October 4th, 2019

Daily Market Commentary

Canadian Headlines

  • Canada’s political party leaders are making affordability the central talking point of their election campaigns, rolling out targeted measures to alleviate the financial strain besetting voters. Though broad economic data show the nation’s economy is humming along, Canadians are still feeling tight on cash. The worsening global outlook and unprecedented policy uncertainty are adding to the apprehension. Liberal Leader Justin Trudeau and his main rival, Conservative Leader Andrew Scheer, along with the leaders of smaller parties are seeking to parlay that stress into votes as the clock winds down on the Oct. 21 election, by promising a slew of tax cuts and other measures to make life more affordable for Canadians.
  • A Wisconsin craft brewer can’t revive the dismissed part of its lawsuit claiming Anheuser-Busch InBev SA/NV and Molson Coors Brewing Co. cornered the U.S. beer market in Ontario, Canada, the Seventh Circuit ruled. The antitrust suit accuses the brewing giants of conspiring to get Ontario’s provincial government to adopt rules permitting only Brewers Retail Inc., a distribution consortium they control, to sell beer in packages larger than six-packs. It was filed by Mountain Crest SRL LLC, which owns Minhas Craft Brewery, the second-oldest U.S. brewer.

World Headlines

  • European shares inched higher following several days of losses, after Wall Street bounced back. In a week in which disappointing economic data has impacted markets, investor focus now turns to U.S. jobs numbers out later on Friday. The Stoxx Europe 600 rose 0.3% as of 8:11 a.m. in London. Technology was the best-performing sector, up 0.9%, while utilities dropped 0.5%. Direct Line Insurance Group Plc was one of the biggest fallers on the regional benchmark, after a U.K. regulator found competition isn’t working well for all consumers in home and motor insurance.
  • U.S. equity futures declined and European stocks drifted as investors awaited jobs numbers for clues on whether the Federal Reserve will cut rates this month to bolster the world’s largest economy. Government bonds including Treasuries edged higher. Contracts for the three main U.S. gauges all slipped ahead of Friday’s key monthly American employment report, which comes in the wake of a run of poor data this week that’s strengthened market expectations for a rate cut.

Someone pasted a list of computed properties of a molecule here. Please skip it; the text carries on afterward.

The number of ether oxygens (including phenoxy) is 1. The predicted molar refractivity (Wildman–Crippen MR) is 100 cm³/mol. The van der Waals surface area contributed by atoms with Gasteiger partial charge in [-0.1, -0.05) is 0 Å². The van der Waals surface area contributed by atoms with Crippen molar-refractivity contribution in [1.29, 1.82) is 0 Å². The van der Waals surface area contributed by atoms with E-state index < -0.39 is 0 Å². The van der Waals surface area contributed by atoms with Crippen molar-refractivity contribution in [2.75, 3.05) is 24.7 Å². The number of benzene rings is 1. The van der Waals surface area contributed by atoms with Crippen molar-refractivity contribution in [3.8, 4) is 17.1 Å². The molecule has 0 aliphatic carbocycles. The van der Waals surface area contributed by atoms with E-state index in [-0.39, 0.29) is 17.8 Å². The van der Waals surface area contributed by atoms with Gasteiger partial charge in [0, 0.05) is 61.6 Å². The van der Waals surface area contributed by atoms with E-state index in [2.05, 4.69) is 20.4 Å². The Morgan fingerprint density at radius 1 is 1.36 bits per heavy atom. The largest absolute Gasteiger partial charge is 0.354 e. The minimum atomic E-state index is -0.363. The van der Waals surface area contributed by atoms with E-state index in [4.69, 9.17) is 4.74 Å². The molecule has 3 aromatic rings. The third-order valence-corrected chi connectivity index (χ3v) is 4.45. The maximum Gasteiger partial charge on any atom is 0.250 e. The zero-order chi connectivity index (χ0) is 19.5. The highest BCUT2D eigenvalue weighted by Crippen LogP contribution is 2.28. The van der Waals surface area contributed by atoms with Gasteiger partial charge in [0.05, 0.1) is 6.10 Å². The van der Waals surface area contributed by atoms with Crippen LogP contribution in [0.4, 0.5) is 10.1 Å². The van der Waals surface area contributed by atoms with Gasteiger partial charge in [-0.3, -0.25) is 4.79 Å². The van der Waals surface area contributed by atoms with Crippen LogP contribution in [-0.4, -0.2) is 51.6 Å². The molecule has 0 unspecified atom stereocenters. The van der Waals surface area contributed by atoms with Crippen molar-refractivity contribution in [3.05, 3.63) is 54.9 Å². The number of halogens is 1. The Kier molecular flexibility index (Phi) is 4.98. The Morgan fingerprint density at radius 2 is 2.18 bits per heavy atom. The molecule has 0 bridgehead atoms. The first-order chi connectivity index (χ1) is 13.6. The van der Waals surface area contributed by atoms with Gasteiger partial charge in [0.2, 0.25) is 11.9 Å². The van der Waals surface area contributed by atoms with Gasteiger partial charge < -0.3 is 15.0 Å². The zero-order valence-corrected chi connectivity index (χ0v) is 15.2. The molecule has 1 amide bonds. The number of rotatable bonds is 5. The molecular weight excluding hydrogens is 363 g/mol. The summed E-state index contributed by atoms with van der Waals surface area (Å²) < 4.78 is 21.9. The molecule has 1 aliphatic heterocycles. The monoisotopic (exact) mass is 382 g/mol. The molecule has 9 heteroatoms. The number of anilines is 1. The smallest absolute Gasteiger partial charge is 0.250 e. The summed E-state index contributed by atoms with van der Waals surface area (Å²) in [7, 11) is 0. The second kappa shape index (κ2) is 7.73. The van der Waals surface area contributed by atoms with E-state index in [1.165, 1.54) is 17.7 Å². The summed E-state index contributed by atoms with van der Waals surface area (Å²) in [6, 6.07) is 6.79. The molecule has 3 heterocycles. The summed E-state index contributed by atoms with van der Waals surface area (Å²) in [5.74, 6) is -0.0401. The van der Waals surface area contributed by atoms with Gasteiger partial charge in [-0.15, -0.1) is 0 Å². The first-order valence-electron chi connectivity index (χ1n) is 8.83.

• Japanese and Australian shares finished higher, while Hong Kong stocks fell as the city invoked emergency powers for the first time in more than half a century to ban face masks for protesters. China remains closed for a holiday.
  • Oil headed for its biggest weekly decline since the middle of July as a streak of disappointing economic data added to fears a global recession is coming. Futures in New York edged higher Friday, but are down 5.8% this week. A key measure of American service industry activity dropped to the lowest in three years last month, while an employment gauge registered its weakest print in more than five years. That came after U.S. payroll numbers fell short of estimates earlier in the week, there were signs of stagnation in the euro-area economy and there was a surprise increase in American crude stockpiles.
  • Gold held above $1,500 an ounce as investors awaited a key monthly U.S. jobs report for further clues about the strength of the economy and whether the Federal Reserve will reduce interest rates again. Bullion is heading for a weekly gain after a slew of data pointed to widening economic weakness, bolstering haven demand, with gold-backed exchange-traded funds posting 14 straight days of inflows. America’s service industries joined manufacturing in taking a big step back last month, while in Europe, reports showed the economy stagnated at the end of the third quarter.
  • Two top American diplomats tried to strike a deal on behalf of President Donald Trump for Ukraine’s leader to investigate discredited allegations of wrongdoing by Joe Biden and his son in return for improving relations with the U.S., according to documents released by House Democrats late Thursday. Text messages released by three congressional committees show Kurt Volker, the former envoy for Ukraine, coordinating with the U.S. ambassador to the European Union, Gordon Sondland, to help craft a statement for President Volodymyr Zelenskiy in early September. The statement they devised read, “We intend to initiate and complete a transparent and unbiased investigation of all available facts and episodes, including those involving Burisma and the 2016 elections, which in turn will prevent the recurrence of the problem in the future.” Volker sent that line to Sondland on Aug. 13. Hunter Biden sat on the board of Burisma, a natural gas company.